For I received from the Lord what I also handed on to you, that the Lord Jesus on the night when he was betrayed took a loaf of bread, and when he had given thanks, he broke it and said, 'This is my body that is for you. Do this in remembrance of me.' In the same way he took the cup also, after supper, saying, 'This cup is the new covenant in my blood. Do this, as often a you drink it, in remembrance of me.' For as often as you eat this bread and drink the cup, you proclaim the Lord's death until he comes. Whoever, therefore, eats the bread or drinks the cup of the Lord in an unworthy manner will be answerable for the body and blood of the Lord. For all who eat and drink without discerning the body, eat and drink judgment against themselves.

The cup of blessing that we bless, is it not a sharing in the blood of Christ? The bread that we break, is it not a sharing in the body of Christ?

John 6:51; Ephesians 4:5; Luke 3:3; Mark 1:8; 1 John 5:6; Matthew 3:16; Matthew 28:19; Mark 16:16; Acts 2:38; 8:12; 8:36; 18:8; Colossians 1:12; Romans 6:3-4; Galatians 3:27; 1 Peter 3:21; Luke 22:19,17,20; Luke 24:30; 1 Corinthians 11:23-29; 1 Corinthians 10:16.

A sacrament is 'an outward and visible sign of an inward and spiritual grace.' The word comes from the Latin sacramentum, the term used for the coin given to a soldier to signify his oath of loyalty when recruited to serve the Emperor. His allegiance was to Caesar as lord. In the Christian sacraments, we pledge our loyalty to Christ: 'Jesus is Lord' (Romans 10:9).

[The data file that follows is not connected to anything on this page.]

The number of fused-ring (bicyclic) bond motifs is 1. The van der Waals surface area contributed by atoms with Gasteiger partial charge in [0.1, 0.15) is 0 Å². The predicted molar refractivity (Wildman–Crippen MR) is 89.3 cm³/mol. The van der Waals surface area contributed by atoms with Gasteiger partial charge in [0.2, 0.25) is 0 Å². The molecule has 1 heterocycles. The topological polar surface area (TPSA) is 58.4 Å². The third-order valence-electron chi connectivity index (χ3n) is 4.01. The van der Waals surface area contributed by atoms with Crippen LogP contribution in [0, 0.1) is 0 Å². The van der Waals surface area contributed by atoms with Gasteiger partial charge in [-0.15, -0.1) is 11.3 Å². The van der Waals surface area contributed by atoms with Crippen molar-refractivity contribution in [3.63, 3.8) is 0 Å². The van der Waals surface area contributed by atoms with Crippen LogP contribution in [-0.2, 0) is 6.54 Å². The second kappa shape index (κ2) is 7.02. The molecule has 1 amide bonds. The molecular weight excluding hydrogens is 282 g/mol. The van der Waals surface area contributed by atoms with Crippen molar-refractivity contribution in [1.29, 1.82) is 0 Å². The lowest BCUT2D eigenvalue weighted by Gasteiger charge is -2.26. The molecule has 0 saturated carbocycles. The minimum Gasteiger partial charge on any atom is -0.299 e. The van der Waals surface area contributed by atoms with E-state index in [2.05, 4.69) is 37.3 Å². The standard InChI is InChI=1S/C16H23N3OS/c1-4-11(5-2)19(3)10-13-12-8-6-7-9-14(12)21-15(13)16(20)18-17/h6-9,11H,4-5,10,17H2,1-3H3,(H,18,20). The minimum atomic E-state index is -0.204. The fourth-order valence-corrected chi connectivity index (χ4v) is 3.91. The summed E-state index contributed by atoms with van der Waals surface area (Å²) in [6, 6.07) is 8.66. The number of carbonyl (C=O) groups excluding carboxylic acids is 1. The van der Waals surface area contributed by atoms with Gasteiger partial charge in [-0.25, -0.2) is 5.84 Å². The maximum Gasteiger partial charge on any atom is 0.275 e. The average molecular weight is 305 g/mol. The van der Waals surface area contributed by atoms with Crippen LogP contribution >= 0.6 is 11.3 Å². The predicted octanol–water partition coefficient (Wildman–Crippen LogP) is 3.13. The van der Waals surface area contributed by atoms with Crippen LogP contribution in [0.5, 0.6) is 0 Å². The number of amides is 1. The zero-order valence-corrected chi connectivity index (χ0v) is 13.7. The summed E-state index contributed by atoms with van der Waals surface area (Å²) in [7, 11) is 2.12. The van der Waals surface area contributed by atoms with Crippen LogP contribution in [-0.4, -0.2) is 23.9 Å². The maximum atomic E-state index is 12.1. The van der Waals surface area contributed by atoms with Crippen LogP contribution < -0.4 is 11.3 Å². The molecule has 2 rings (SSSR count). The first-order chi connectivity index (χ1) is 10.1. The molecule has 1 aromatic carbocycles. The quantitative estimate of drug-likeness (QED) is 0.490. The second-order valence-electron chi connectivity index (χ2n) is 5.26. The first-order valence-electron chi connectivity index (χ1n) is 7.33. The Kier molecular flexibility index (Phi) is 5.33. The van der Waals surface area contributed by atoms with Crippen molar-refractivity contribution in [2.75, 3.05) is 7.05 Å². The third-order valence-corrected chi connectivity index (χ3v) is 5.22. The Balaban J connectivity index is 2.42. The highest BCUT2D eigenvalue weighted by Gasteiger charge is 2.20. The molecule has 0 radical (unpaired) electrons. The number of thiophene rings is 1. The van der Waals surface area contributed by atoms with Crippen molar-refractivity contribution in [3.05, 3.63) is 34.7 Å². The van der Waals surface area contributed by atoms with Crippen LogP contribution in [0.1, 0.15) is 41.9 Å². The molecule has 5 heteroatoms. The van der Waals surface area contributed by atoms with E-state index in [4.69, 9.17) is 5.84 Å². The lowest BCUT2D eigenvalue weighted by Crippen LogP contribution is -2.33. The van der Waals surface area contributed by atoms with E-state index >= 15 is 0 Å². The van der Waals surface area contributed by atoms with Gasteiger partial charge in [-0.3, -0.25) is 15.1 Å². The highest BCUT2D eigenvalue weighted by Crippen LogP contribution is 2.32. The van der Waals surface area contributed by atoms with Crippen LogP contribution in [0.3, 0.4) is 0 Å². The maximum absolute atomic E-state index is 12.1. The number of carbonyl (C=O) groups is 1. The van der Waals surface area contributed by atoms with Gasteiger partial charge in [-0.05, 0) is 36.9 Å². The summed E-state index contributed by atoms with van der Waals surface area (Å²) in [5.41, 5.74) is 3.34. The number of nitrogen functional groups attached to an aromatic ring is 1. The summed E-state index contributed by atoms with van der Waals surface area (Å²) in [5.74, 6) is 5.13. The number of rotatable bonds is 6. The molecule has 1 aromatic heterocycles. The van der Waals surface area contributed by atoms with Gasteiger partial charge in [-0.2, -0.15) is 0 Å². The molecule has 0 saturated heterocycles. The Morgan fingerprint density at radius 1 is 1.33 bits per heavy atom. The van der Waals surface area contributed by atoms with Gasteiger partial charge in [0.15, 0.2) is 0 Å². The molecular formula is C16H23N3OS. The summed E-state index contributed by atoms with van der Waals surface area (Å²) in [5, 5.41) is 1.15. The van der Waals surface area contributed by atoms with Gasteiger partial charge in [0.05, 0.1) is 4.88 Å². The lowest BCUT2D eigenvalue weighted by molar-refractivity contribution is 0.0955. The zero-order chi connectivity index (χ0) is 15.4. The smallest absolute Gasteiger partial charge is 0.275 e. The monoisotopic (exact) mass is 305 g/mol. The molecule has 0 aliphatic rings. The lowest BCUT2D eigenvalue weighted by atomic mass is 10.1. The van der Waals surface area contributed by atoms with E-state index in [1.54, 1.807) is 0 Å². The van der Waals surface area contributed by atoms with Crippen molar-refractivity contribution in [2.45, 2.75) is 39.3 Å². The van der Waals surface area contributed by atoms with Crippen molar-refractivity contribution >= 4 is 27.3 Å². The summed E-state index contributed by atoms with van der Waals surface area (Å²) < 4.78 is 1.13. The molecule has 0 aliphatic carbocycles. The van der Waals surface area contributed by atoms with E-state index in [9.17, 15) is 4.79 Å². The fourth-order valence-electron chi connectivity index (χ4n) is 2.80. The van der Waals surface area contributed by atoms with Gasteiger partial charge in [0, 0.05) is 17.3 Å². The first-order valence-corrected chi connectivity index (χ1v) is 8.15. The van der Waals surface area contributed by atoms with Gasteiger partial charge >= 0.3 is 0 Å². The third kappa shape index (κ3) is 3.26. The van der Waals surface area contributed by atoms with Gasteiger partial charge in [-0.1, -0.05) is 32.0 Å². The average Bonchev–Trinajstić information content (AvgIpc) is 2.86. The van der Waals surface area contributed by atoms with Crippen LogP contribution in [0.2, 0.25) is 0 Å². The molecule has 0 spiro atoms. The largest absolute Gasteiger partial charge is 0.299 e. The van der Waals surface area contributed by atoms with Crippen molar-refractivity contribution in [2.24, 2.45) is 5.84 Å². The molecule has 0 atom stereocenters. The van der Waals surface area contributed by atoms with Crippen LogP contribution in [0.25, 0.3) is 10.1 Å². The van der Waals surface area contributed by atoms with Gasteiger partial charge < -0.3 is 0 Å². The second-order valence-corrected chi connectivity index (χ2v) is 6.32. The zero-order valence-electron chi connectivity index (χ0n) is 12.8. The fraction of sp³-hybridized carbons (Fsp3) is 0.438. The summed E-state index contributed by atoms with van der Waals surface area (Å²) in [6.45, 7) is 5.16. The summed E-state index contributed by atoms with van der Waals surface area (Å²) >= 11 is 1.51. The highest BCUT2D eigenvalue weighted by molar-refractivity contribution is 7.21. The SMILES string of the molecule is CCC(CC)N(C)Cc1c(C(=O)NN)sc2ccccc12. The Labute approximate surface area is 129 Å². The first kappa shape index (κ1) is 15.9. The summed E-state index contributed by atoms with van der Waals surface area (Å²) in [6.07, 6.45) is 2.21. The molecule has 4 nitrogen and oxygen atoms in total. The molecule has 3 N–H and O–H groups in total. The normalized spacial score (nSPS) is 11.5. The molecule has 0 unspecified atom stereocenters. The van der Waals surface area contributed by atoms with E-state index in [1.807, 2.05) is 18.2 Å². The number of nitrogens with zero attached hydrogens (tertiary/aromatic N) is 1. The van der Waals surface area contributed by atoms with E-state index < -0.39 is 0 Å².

For people in tune with the Infinite God everything is sacramental. Teilhard de Chardin has said, 'Because of creation and even more because of incarnation there is nothing profane for those who know how to see.' God's grace gifts are many and varied - our very life, the world of nature and of other people, prayer, the Scriptures, the Christian community, corporate worship. These are all 'means of grace'.

But the Lord serves us especially in 'the sacraments' of water, bread and wine. They are special reminders of God's grace to us, unworthy as we are. He pledges in them his loyalty to us. His steadfast love is with us forever.

Baptism. Water, of course, is the common element for cleansing. When 'pagans' wanted to join the Jewish faith they were baptized, cleansed, with water. John the Baptist told religious Jews they, too, needed to be baptized as a sign of their repentance. This they naturally found hard to take.

Jesus was baptized by John, then Jesus' disciples baptized converts during his ministry. At the end of his life he commissioned his disciples to make disciples everywhere, baptizing them in the name of the Father, the Son, and the Holy Spirit (Matthew 28:18-20).